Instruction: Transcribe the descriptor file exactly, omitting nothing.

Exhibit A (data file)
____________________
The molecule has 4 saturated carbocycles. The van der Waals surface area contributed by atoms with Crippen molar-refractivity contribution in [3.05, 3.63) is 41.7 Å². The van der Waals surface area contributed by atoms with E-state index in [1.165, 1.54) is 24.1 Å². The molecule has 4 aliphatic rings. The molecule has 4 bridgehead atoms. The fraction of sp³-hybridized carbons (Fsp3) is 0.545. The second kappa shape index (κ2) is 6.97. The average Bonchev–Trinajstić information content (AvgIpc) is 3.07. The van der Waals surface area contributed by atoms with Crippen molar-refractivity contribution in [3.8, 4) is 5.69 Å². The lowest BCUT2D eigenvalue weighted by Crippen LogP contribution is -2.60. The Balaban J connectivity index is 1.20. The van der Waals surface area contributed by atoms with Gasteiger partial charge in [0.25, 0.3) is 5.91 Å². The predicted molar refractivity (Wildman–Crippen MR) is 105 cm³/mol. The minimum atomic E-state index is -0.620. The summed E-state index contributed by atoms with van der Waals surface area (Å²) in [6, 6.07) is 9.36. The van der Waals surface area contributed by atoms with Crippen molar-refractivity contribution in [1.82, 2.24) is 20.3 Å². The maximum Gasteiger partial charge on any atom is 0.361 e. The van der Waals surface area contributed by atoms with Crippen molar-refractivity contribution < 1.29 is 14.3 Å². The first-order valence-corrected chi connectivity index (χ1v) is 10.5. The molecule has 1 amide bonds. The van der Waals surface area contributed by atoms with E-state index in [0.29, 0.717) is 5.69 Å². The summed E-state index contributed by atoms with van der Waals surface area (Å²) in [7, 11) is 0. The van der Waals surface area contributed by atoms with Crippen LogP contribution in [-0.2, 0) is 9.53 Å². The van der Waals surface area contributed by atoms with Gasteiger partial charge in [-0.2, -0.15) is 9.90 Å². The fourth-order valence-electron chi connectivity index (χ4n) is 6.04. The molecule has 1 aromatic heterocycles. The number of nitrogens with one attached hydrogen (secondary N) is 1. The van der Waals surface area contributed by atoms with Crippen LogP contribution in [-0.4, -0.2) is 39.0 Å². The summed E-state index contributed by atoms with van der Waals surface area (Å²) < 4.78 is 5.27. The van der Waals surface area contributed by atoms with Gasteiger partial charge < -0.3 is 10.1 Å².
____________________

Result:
The molecule has 4 saturated carbocycles. The van der Waals surface area contributed by atoms with Crippen molar-refractivity contribution in [3.05, 3.63) is 41.7 Å². The van der Waals surface area contributed by atoms with E-state index in [1.165, 1.54) is 24.1 Å². The molecule has 4 aliphatic rings. The molecule has 4 bridgehead atoms. The fraction of sp³-hybridized carbons (Fsp3) is 0.545. The second kappa shape index (κ2) is 6.97. The average Bonchev–Trinajstić information content (AvgIpc) is 3.07. The van der Waals surface area contributed by atoms with Crippen molar-refractivity contribution in [3.8, 4) is 5.69 Å². The lowest BCUT2D eigenvalue weighted by Crippen LogP contribution is -2.60. The Balaban J connectivity index is 1.20. The van der Waals surface area contributed by atoms with Gasteiger partial charge in [0.25, 0.3) is 5.91 Å². The predicted molar refractivity (Wildman–Crippen MR) is 105 cm³/mol. The minimum atomic E-state index is -0.620. The summed E-state index contributed by atoms with van der Waals surface area (Å²) in [6, 6.07) is 9.36. The van der Waals surface area contributed by atoms with Crippen molar-refractivity contribution in [1.82, 2.24) is 20.3 Å². The maximum Gasteiger partial charge on any atom is 0.361 e. The van der Waals surface area contributed by atoms with Crippen molar-refractivity contribution < 1.29 is 14.3 Å². The first-order valence-corrected chi connectivity index (χ1v) is 10.5. The molecule has 1 amide bonds. The van der Waals surface area contributed by atoms with E-state index in [0.29, 0.717) is 5.69 Å². The summed E-state index contributed by atoms with van der Waals surface area (Å²) in [7, 11) is 0. The van der Waals surface area contributed by atoms with Crippen LogP contribution in [-0.2, 0) is 9.53 Å². The van der Waals surface area contributed by atoms with Gasteiger partial charge in [-0.2, -0.15) is 9.90 Å². The fourth-order valence-electron chi connectivity index (χ4n) is 6.04. The molecule has 1 aromatic heterocycles. The number of nitrogens with one attached hydrogen (secondary N) is 1. The van der Waals surface area contributed by atoms with Crippen LogP contribution in [-0.4, -0.2) is 39.0 Å². The summed E-state index contributed by atoms with van der Waals surface area (Å²) < 4.78 is 5.27. The van der Waals surface area contributed by atoms with Gasteiger partial charge < -0.3 is 10.1 Å².